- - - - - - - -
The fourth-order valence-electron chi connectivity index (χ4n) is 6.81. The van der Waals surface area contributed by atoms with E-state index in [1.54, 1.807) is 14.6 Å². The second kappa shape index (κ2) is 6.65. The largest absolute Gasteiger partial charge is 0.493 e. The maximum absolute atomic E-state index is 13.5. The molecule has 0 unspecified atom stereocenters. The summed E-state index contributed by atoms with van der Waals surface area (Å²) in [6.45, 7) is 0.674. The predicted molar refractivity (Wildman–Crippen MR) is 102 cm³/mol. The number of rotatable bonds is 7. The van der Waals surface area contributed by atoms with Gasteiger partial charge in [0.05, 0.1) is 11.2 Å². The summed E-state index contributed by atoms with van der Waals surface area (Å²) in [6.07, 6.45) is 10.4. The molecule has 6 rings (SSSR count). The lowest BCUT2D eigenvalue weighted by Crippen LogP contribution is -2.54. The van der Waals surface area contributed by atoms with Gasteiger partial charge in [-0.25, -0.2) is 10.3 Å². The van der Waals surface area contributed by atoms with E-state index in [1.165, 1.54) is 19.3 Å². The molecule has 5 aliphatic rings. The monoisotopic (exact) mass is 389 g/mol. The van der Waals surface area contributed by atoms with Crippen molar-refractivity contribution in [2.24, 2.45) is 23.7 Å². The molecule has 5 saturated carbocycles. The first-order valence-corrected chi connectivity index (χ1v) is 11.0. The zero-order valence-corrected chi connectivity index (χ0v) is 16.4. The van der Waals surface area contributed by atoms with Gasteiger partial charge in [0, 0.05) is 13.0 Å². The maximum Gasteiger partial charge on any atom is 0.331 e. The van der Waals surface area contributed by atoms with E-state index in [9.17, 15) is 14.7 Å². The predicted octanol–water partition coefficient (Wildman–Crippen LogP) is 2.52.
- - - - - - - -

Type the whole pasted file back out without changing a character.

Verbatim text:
The fourth-order valence-electron chi connectivity index (χ4n) is 6.81. The van der Waals surface area contributed by atoms with E-state index in [1.54, 1.807) is 14.6 Å². The second kappa shape index (κ2) is 6.65. The largest absolute Gasteiger partial charge is 0.493 e. The maximum absolute atomic E-state index is 13.5. The molecule has 0 unspecified atom stereocenters. The summed E-state index contributed by atoms with van der Waals surface area (Å²) in [6.45, 7) is 0.674. The predicted molar refractivity (Wildman–Crippen MR) is 102 cm³/mol. The number of rotatable bonds is 7. The van der Waals surface area contributed by atoms with Gasteiger partial charge in [0.05, 0.1) is 11.2 Å². The summed E-state index contributed by atoms with van der Waals surface area (Å²) in [6.07, 6.45) is 10.4. The molecule has 6 rings (SSSR count). The lowest BCUT2D eigenvalue weighted by Crippen LogP contribution is -2.54. The van der Waals surface area contributed by atoms with Gasteiger partial charge in [-0.25, -0.2) is 10.3 Å². The van der Waals surface area contributed by atoms with E-state index in [1.165, 1.54) is 19.3 Å². The molecule has 5 aliphatic rings. The monoisotopic (exact) mass is 389 g/mol. The van der Waals surface area contributed by atoms with Crippen molar-refractivity contribution in [2.24, 2.45) is 23.7 Å². The molecule has 5 saturated carbocycles. The first-order valence-corrected chi connectivity index (χ1v) is 11.0. The zero-order valence-corrected chi connectivity index (χ0v) is 16.4. The van der Waals surface area contributed by atoms with Gasteiger partial charge in [0, 0.05) is 13.0 Å². The maximum Gasteiger partial charge on any atom is 0.331 e. The van der Waals surface area contributed by atoms with E-state index in [9.17, 15) is 14.7 Å². The predicted octanol–water partition coefficient (Wildman–Crippen LogP) is 2.52.